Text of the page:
COMPETENCIES As discussed earlier, management is needed to support and coordinate the services provided within health care organizations. Management has been defined as the process, comprised of social and technical functions and activities, occurring within organizations for the purpose of accomplishing predetermined objectives through human and other resources (Longest, Rakich, & Darr, 2000). Implicit in the definition is that managers work through and with other people, carrying out technical and interpersonal activities to achieve the desired objectives of the organization. Others have stated that a manager is anyone in the organization who supports and is responsible for the work performance of one or more other persons (Lombardi & Schermerhorn, 2007).
While most beginning students of health care management tend to focus on the role of the senior manager or lead administrator of an organization, it should be realized that management occurs through many others who may not have “manager” in their position title. Examples of some of these managerial positions in health care organizations include supervisor, coordinator, and director, among others (see Table 1-2). These levels of managerial control are discussed in more detail in the next section.
Managers implement six management functions as they carry out the process of management (Longest et al., 2000):
Planning: This function requires the manager to set a direction and determine
what needs to be accomplished. It means setting priorities and determining performance targets.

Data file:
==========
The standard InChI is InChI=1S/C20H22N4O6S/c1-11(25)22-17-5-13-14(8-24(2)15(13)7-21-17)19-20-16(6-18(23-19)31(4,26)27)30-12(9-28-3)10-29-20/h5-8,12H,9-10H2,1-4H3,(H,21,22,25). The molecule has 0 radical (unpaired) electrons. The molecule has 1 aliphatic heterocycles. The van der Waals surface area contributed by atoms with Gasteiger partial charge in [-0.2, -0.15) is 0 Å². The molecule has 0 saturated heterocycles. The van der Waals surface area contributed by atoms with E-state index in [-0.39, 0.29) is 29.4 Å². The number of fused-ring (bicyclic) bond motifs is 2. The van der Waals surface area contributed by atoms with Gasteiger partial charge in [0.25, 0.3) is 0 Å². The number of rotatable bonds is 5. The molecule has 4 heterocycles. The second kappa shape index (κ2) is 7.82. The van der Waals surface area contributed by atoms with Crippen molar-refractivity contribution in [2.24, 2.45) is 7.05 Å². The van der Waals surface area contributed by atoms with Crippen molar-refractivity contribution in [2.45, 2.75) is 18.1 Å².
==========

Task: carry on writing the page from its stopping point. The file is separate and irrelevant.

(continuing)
Organizing: This management function refers to the overall design of the organization or the specific division, unit, or service for which the manager is responsible. Furthermore, it means designating reporting relationships and intentional patterns of interaction. Determining positions, teamwork assignments, and distribution of authority and responsibility are critical components of this function.
Staffing: This function refers to acquiring and retaining human resources. It also refers to developing and maintaining the workforce through various strategies and tactics.
Controlling: This function refers to monitoring staff activities and performance and taking the appropriate actions for corrective action to increase performance.
Directing: The focus in this function is on initiating action in the organization through effective leadership and motivation of, and communication with, subordinates.
Decision making: This function is critical to all of the aforementioned management functions and means making effective decisions based on consideration of benefits and the drawbacks of alternatives.
In order to effectively carry out these functions, the manager needs to possess several key competencies. Katz (1974) identified key competencies of the effective manager, including conceptual, technical, and interpersonal skills. The term competency refers to a state in which an individual has the requisite or adequate ability or qualities to perform certain functions (Ross, Wenzel, & Mitlyng, 2002). These are defined as follows:
Conceptual skills are those skills that involve the ability to critically analyze and solve complex problems. Examples: a manager conducts an analysis of the best way to provide a service or determines a strategy to reduce patient complaints regarding food service.
Technical skills are those skills that reflect expertise or ability to perform a specific work task. Examples: a manager develops and implements a new incentive compensation program for staff or designs and implements modifications to a computer-based staffing model.
Interpersonal skills are those skills that enable a manager to communicate
with and work well with other individuals, regardless of whether they are peers, supervisors, or subordinates. Examples: a manager counsels an employee whose performance is below expectation or communicates to subordinates the desired performance level for a service for the next fiscal year.